The population loss of major cities in the age of the pandemic is more dramatic than we thought

New data from the Census Bureau shows dramatic population losses in the 88 largest US cities, writes Brookings Principal Investigator William H. Frey. An analysis by Brookings “places these estimates in the context of trends in recent decades, when major US cities have experienced notable ups and downs. He then shifts the focus to the suburbs of major metropolitan areas, which, while benefiting somewhat from recent urban population losses, tend to exhibit their own growth slowdowns.

The article describes changes in the population growth of major cities since the turn of the millennium, when the early years brought a suburban boom followed by a slowdown in suburban growth during the recession of 2007-2009. “The pandemic began to affect city growth in 2019-20, and more so in 2020-21, the first year this century in which major cities experienced overall population loss, down 1% “. Between 2020 and 2021, “fourteen cities experienced their first population losses since at least 2010, including Washington, DC, Atlanta, Denver, Houston, Minneapolis, San Diego and Seattle.”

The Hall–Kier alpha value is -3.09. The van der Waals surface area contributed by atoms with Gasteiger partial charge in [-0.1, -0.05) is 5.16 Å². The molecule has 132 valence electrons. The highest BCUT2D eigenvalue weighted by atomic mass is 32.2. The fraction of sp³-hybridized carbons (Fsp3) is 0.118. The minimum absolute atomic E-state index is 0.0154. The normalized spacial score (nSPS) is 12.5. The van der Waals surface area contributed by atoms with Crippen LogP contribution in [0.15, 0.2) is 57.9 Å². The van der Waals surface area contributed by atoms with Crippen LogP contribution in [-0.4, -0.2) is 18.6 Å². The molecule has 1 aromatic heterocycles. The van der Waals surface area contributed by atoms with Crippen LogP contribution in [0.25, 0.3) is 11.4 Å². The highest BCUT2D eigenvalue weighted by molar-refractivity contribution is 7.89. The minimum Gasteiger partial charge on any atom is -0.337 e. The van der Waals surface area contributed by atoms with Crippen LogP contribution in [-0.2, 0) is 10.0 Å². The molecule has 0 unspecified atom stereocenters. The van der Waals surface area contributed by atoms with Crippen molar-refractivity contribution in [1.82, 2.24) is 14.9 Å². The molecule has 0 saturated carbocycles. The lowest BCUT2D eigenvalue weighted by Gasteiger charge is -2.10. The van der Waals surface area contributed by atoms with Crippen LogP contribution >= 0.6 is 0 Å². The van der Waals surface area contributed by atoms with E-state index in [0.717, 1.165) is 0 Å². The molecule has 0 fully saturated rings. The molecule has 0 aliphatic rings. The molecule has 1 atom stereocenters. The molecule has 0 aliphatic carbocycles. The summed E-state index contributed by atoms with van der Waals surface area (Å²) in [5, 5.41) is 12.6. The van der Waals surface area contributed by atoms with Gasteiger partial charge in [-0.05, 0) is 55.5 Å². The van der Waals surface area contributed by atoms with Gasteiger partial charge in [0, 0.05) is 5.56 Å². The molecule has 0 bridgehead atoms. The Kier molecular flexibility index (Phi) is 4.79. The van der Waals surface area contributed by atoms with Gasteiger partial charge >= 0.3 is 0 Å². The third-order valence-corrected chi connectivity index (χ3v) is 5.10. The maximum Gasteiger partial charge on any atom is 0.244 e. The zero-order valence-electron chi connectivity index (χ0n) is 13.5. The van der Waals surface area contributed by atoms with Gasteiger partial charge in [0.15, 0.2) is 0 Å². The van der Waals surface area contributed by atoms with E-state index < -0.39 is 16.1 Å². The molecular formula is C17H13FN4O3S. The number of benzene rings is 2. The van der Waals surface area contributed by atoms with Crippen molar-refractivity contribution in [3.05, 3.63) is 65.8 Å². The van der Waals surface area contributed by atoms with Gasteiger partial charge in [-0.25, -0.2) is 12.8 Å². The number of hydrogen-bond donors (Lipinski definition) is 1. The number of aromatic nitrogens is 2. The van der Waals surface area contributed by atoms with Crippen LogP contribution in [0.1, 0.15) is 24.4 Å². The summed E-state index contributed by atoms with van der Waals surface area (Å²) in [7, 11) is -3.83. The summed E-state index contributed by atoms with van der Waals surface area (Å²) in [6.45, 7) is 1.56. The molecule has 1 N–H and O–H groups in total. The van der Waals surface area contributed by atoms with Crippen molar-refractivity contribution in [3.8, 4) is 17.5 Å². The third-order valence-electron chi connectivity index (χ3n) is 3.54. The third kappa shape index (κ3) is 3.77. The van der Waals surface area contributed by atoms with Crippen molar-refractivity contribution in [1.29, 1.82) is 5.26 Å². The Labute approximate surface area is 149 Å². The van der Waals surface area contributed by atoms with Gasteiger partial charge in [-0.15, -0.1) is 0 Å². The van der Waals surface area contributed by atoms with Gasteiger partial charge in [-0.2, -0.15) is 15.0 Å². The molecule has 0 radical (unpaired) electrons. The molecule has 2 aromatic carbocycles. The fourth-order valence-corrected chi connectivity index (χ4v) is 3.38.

The analysis highlights the drastic impact of the pandemic. “Looking at data going back two decades, no individual year comes close to showing the population decline these cities have witnessed in 2020-21, alongside slower growth across their metropolitan areas and cities. their suburbs. But while the dramatic population loss may be a pandemic-era jolting, changes like the shift to remote and hybrid working signal that a “return to the city” is “less inevitable than it might be. would be otherwise”.

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